A new "Arrow" trailer is set to debut at this week's New York Comic-Con that will "very definitively" show how the scope and production of "Arrow" has evolved beyond its pilot, which was screened at Comic-Con International in July. The new offering includes teases of the first eight episodes of season 1, which the "Arrow" team has recently completed filming.
Guggenheim explained that there was never a discussion of "Arrow" being made as a movie rather than a TV show, if only because he and Berlanti felt that the story would work best serialized. The creative team said they were excited about the opportunity to explore Oliver's backstory through the flashback dynamic of the show.
"Arrow" is ultimately "two series in one," with each episode telling parallel stories between Oliver's time shipwrecked on the island and his time as a superhero vigilante in the present day. Episode 2 opens with Oliver setting foot on the island for the first time, underscoring the series' intent for the flashbacks to continue through the entire series.
"Ideally, however long this series runs, the last flashback in the last episode of the series will be Oliver seeing the boat that rescued him in the pilot," Kreisberg said.
The "whole DC Universe" is brought into that island, the showrunners explained, with the first season focusing on the deconstruction of Oliver Queen as a character. The stories told on the island will parallel the present day action as the series delves into social, ethical and political issues.
"I had really hoped that we'd take the character and we'd beat him down to nothing before he rises back up again, and that's what we're doing," Amell said, citing episode 9 (airing Dec. 12, the last episode before the midseason break) as his favorite thus far. "That episode is everything that I want from this series. It's what I had hoped that we would have. At the end of the episode, it's just one of those things where there are just so many questions and there are so many balls in the air -- I was so pumped!"
When developing "Arrow," Guggenheim and Kreisberg drew influence from everything from "Battlestar Galactica" to Christopher Nolan's "The Dark Knight" trilogy to DC Comics' recent New 52 reboot, with Guggenheim emphasizing fans will see influences of the latter in the second half of this season. In episode 9 there is a heavy Asian influence, inspired by the work Ann Nocenti has done on the new "Green Arrow" comics. In her honor, the name "Nocenti" will be featured prominently in episode 2. Also among the nods to the show's comic book roots, though "Arrow" is set in Starling City, the nickname of Starling will be "Star City" and the location will repeatedly be referred to as that throughout the series.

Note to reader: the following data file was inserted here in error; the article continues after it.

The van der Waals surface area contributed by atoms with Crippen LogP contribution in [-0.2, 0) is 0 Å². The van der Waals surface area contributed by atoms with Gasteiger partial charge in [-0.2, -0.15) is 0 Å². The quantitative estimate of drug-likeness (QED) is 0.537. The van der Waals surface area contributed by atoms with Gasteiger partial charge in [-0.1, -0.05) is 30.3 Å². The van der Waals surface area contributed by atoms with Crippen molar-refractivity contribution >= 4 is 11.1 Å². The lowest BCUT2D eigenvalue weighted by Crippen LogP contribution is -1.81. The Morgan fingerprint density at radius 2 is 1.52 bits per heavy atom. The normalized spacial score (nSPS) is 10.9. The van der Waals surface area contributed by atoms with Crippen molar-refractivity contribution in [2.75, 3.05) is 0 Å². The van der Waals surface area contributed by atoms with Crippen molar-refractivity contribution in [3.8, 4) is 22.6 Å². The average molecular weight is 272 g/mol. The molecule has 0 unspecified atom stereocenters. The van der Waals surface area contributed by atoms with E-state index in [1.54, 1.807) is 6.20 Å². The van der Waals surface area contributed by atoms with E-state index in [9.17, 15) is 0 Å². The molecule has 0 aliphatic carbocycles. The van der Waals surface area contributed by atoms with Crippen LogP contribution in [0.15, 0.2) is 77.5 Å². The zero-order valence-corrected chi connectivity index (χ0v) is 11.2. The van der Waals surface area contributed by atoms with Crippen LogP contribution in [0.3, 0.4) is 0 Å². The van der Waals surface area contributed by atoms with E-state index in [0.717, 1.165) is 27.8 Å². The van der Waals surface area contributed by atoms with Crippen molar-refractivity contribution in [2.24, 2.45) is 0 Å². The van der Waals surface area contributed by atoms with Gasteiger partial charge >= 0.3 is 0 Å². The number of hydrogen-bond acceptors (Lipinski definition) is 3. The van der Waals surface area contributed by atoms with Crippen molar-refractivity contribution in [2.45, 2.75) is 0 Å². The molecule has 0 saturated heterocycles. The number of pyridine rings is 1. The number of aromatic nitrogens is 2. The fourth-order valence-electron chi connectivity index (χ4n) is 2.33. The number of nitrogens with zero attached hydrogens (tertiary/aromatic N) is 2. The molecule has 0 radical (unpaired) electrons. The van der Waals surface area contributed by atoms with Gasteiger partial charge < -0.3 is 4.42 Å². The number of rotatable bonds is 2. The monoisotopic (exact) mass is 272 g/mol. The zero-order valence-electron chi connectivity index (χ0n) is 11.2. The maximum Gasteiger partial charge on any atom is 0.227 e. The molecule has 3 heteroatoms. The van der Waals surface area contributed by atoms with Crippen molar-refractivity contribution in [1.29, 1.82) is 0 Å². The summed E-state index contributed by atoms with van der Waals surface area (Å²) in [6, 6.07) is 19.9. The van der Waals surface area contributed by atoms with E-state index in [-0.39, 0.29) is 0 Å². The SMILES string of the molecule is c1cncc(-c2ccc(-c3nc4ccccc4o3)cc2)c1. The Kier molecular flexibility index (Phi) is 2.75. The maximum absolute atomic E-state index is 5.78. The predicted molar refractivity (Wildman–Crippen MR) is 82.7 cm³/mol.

Instead of a title sequence, each episode of "Arrow" utilizes a title card that's apparently so cool, Guggenheim couldn't stop talking about it. The decision to go that route rather than the traditional opening sequence was largely inspired by their desire to make the series feel like a film instead of a TV show.
But it is a TV show, and because of that, each season will feel like a different arc. In fact, Kreisberg explained that every few episodes will feel like their own "chapter," with episodes 1 through 5 being the first, 6 through 9 the second and so on. Of course, throughout the chapters, seeds will be planted that won't pay off until the end of season 1, season 2 or even season 5, which is something Guggenheim and Kreisberg are really excited about.
There will be several villains introduced over the course of the first season -- a "Bad," a "Badder" and a "Baddest" -- and Kreisberg was really thrilled to share the worst of them with "Arrow's" audience. Fans will be "excited and surprised by their identity," he said. And though Oliver is the "star of the show," Johns emphasized "never say never" about the chance of seeing other DC characters one day come into the "Arrow" universe.
"Arrow" premieres on The CW on Oct. 10 at 8 p.m. ET/PT